Gone But Not Forgotten
Johnny Cash would have been 78-years-old on February 26, 2010. To celebrate the anniversary of the country icon’s birth, producer Rick Rubin has released American VI: Ain’t No Grave, the second posthumous album of songs culled from their collaboration during the last year or so of Cash’s life.
Longtime fans will be delighted and newcomers will be pleasantly surprised. Cash’s baritone had clearly lost its boom, but that only adds poignancy to these ten tracks dominated by themes of loss, finality, and death. Mike Campbell (guitar) and Benmont Tench (keyboards) of Tom Petty and the Heartbreakers provide sparse accompaniment throughout, with occasional help from guests, but Cash is the focus.
The title track opens the album with a bold, unsettling statement of Cash’s faith. “When I hear that trumpet sound / I’m gonna rise right out of the ground,” he declares with conviction. The remainder of the cuts lean heavily on old country and folk songs like “Cool Water” and “Last Night I Had the Strangest Dream,” but familiarity doesn’t lessen their impact. Cash nails Kris Kristofferson’s goodbye to a lover, “For the Good Times,” transforming it into a valediction to family, friends, and fans. “Let’s just be glad we had some time to spend together,” he sings.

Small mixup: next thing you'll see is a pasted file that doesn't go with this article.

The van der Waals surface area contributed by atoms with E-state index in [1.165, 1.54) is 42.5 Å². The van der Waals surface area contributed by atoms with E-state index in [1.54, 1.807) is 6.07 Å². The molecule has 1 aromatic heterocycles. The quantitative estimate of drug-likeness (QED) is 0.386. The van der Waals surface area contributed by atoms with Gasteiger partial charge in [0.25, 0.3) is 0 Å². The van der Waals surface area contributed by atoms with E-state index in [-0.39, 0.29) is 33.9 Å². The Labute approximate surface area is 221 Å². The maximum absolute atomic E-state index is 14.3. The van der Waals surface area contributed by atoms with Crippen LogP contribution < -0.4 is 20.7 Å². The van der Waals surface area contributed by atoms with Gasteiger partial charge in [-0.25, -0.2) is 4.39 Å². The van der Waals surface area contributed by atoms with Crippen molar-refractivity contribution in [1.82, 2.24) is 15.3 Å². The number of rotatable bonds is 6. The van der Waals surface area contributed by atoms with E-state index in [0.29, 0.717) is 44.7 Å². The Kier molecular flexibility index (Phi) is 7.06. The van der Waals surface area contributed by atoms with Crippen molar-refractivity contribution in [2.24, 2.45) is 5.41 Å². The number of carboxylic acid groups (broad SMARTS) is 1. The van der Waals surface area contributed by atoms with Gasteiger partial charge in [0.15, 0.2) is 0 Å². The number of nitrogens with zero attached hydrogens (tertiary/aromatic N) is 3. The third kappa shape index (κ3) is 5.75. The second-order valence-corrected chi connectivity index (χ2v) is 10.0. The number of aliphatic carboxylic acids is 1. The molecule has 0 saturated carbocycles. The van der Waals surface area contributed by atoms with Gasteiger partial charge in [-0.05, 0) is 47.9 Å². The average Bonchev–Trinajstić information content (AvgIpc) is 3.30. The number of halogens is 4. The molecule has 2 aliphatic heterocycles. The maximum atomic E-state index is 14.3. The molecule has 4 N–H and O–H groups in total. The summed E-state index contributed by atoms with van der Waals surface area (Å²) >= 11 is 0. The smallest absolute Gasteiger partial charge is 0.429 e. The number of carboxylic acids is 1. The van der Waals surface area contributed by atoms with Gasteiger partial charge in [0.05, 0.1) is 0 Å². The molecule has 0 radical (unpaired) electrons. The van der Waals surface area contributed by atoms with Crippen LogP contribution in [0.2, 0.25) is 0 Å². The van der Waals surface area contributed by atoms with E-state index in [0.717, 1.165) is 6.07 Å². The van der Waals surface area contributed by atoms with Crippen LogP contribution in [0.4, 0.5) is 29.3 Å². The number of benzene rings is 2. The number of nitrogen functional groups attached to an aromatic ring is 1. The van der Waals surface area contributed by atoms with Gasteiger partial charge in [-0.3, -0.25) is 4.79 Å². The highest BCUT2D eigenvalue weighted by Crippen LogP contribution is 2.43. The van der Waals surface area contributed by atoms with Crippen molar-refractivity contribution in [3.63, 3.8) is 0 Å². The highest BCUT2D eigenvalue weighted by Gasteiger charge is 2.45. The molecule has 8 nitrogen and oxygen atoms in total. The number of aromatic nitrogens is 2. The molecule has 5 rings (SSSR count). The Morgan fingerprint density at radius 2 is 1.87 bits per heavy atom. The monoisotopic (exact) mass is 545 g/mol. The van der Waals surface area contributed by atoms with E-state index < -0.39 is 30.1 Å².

Cash is similarly affecting on “A Satisfied Mind,” by Red Hayes and Jack Rhodes. The lyrics convey a hard-won, tough-minded perspective on money’s true value without glorifying poverty or reviling wealth. Porter Wagoner and Gram Parsons sang it too, but Cash’s gift is making listeners believe he’s really been there, just like them.
Tom Paxton’s “Can’t Help But Wonder Where I’m Bound” provides the album’s biggest surprise. The musicians approach the song as if it were the kind of folk-lite you might hear in a musical segment on “A Prairie Home Companion,” but Cash recognizes the darker element of this song about a rambling man. “Nail your shoes to the kitchen floor / Lace ’em up and bar the door,” he warns square Johns who view his life wistfully.
Despite the album’s evident sadness, a genuine sweetness emerges after repeated listens; all in all, this is an unexpected gift from Cash to music lovers.